New Zealand 393 for 6 (Guptill 237*, Taylor 3-71) beat West Indies 250 (Gayle 61, Boult 4-44) by 143 runs
Scorecard and ball-by-ball details

A double-century in a one-day international is not quite passé, but has become more common than ever seemed possible. A double-century in a World Cup quarter-final? That is something truly special. Martin Guptill's unbeaten 237 was the highest World Cup score of all time and the second-highest in all ODIs, but most importantly it ensured New Zealand's progression to the World Cup semi-finals for the seventh time.

Nobody in the partisan crowd in Wellington will ever forget Guptill's innings. Nor will Marlon Samuels, who in the first over of the match grassed Guptill at square leg. It is hard to imagine a costlier one-day drop, for Guptill went on to score 60% of New Zealand's 393 for 6. To add to the hurt, Samuels later fell to the most brilliant of catches, when a backpedalling Daniel Vettori at third man leapt and pinched a one-hander above his head that would have gone for six.

It was that sort of day for New Zealand. Buoyed by the home support, they did just about everything right. West Indies kept up with the run-rate, just not the preservation rate required. They limped past Guptill's individual tally at nine wickets down, and were bowled out for 250 in the 31st over. Trent Boult had done the damage by claiming four wickets in his opening spell.

Chris Gayle pummelled 61 off 33 balls and provided some evening entertainment. Stiff with a bad back, Gayle dealt almost exclusively in boundaries. He struck eight sixes and two fours, and his innings was the most one-sided thing in a one-sided game: only one of his runs came through off. But he was bowled by Adam Milne for what was but a cameo compared to Guptill.

Guptill had faced the first ball of New Zealand's innings and the last. He played proper cricket shots, premeditating little but punishing the West Indies bowlers when they offered up half-volleys. He saw off 65 dot balls, respecting the good ones and making the most of the others. He brought up his 200 with a powerful crunch down the ground for four off Andre Russell from his 152nd delivery.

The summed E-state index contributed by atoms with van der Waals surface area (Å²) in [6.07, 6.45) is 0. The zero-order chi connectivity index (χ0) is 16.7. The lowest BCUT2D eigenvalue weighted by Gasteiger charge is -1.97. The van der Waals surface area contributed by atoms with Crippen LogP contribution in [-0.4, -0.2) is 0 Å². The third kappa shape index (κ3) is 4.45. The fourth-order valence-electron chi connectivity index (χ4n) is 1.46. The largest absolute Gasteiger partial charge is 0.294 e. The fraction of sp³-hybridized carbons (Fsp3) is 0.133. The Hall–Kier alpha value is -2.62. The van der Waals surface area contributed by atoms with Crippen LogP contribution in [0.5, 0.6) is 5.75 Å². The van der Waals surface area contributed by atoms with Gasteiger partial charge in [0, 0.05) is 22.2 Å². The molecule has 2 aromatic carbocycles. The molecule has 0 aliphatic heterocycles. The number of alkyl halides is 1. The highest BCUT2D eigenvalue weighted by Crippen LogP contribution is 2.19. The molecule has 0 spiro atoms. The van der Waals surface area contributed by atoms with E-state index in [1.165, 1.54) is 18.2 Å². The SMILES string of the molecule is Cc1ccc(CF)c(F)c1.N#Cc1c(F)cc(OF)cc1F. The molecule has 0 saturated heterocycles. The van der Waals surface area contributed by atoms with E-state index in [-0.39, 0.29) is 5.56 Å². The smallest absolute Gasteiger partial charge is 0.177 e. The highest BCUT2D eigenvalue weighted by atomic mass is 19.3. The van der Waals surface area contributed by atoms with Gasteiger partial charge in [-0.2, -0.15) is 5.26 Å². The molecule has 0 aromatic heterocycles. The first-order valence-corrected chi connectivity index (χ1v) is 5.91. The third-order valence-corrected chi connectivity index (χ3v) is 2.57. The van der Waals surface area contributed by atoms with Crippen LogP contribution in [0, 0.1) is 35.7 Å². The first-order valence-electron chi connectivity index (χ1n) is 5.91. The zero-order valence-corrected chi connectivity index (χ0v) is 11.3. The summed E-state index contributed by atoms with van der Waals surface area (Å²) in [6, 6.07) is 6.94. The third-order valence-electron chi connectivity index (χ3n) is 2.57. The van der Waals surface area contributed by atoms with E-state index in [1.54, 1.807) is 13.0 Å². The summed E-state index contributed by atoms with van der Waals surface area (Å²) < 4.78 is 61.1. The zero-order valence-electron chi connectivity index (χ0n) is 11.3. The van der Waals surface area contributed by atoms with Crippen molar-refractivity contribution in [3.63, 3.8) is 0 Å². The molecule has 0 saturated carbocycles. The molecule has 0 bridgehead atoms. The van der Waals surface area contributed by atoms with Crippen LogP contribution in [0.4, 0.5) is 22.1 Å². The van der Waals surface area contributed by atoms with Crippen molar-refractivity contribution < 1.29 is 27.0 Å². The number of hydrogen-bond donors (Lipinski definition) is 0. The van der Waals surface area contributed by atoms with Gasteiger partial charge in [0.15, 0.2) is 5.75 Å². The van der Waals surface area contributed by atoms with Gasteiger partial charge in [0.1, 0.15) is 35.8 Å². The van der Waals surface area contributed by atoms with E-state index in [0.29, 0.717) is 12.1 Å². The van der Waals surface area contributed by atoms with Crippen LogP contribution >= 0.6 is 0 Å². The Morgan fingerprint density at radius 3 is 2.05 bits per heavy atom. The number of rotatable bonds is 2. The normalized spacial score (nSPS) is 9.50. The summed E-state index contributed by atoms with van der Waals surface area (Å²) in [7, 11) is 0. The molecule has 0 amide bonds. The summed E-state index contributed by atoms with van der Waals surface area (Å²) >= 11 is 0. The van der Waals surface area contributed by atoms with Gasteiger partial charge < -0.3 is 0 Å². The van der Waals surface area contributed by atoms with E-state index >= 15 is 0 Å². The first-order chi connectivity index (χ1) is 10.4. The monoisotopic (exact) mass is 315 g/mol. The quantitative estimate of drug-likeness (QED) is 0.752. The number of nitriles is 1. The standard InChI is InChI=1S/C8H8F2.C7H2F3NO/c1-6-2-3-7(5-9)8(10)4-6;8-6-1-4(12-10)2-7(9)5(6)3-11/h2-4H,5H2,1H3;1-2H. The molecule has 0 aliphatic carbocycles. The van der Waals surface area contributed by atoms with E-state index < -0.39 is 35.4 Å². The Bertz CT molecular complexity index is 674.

It was fitting, for throughout his innings Guptill's straight driving was so impressive you'd think he'd just had a wheel alignment. Guptill basked in the standing ovation, knowing that this was a once-in-a-lifetime moment. When he had moved past 171, he had the highest World Cup score by a New Zealander, beating Glenn Turner's effort in their very first World Cup match back in 1975.

Guptill's 163-ball innings featured 24 fours and 11 sixes, and he alone scored 92 of New Zealand's 153 in the final ten overs. In the 50th over he even launched a six onto the roof. New Zealand knew they had the ingredients for a show-stopping product: a huge home crowd, a good pitch, a toss won, a shaky opposition attack. But Guptill cooked up something that spilled out of the Cake Tin entirely.

He scored freely throughout his innings but not surprisingly the flow of runs became an inexorable current during the late stages. His first half-century came off 64 balls and his hundred from 111. Do the maths and you'll realise that means his second hundred came from 41 deliveries. Wherever West Indies pitched it in the final ten over, Guptill had a six waiting for them.

This was a man at the peak of his powers: his 105 against Bangladesh in the previous game was just a warm-up. And though he scored 195 more than his nearest team-mate, he had plenty of support. The most prolific partnership was his 143-run stand with Ross Taylor for the third wicket; Taylor scored only 42 of those runs as he nudged the ball around for ones and twos.

In fact, the run out of Taylor arguably came at the perfect time for New Zealand, as it allowed Corey Anderson and then Grant Elliott to come in and find the boundary. Elliott's 27 off 11 balls was a fine cameo and his half-century partnership with Guptill came from only 15 legal balls. Jerome Taylor got rid of Elliott and Luke Ronchi at the end, but Elliott and Ronchi were not the problem.

The West Indian effort in the field was listless. Samuels' dropped chance was the stand-out, but the first ball of the game was ominous: Jason Holder and Sulieman Benn both lethargically pursued Guptill's straight drive. They could have saved the boundary, but didn't. West Indies became more disheartened as the innings wore on, and more mistakes were made.

Really, they'd have needed to do everything right after losing the toss. The first wicket was encouraging, as Holder lived up to his name by running away with the flight from mid-off and clinging on to a super catch to get rid of Brendon McCullum for 12. New Zealand were 27 for 1, but from there not much went West Indies' way.

Guptill and Kane Williamson put on 62 for the second wicket before Williamson drove Russell's slower ball to a juggling Gayle at cover for 33. But as long as Guptill was there West Indies - and a whole bunch of ODI and World Cup records - were anything but safe.

The result means New Zealand will host South Africa at Eden Park on Tuesday, a meeting that guarantees a first-time finalist at this World Cup. New Zealand have reached semi-finals at six previous World Cups but have yet to emerge from one victorious. In form and at home, they may never have a better chance.

Brydon Coverdale is an assistant editor at ESPNcricinfo. @brydoncoverdale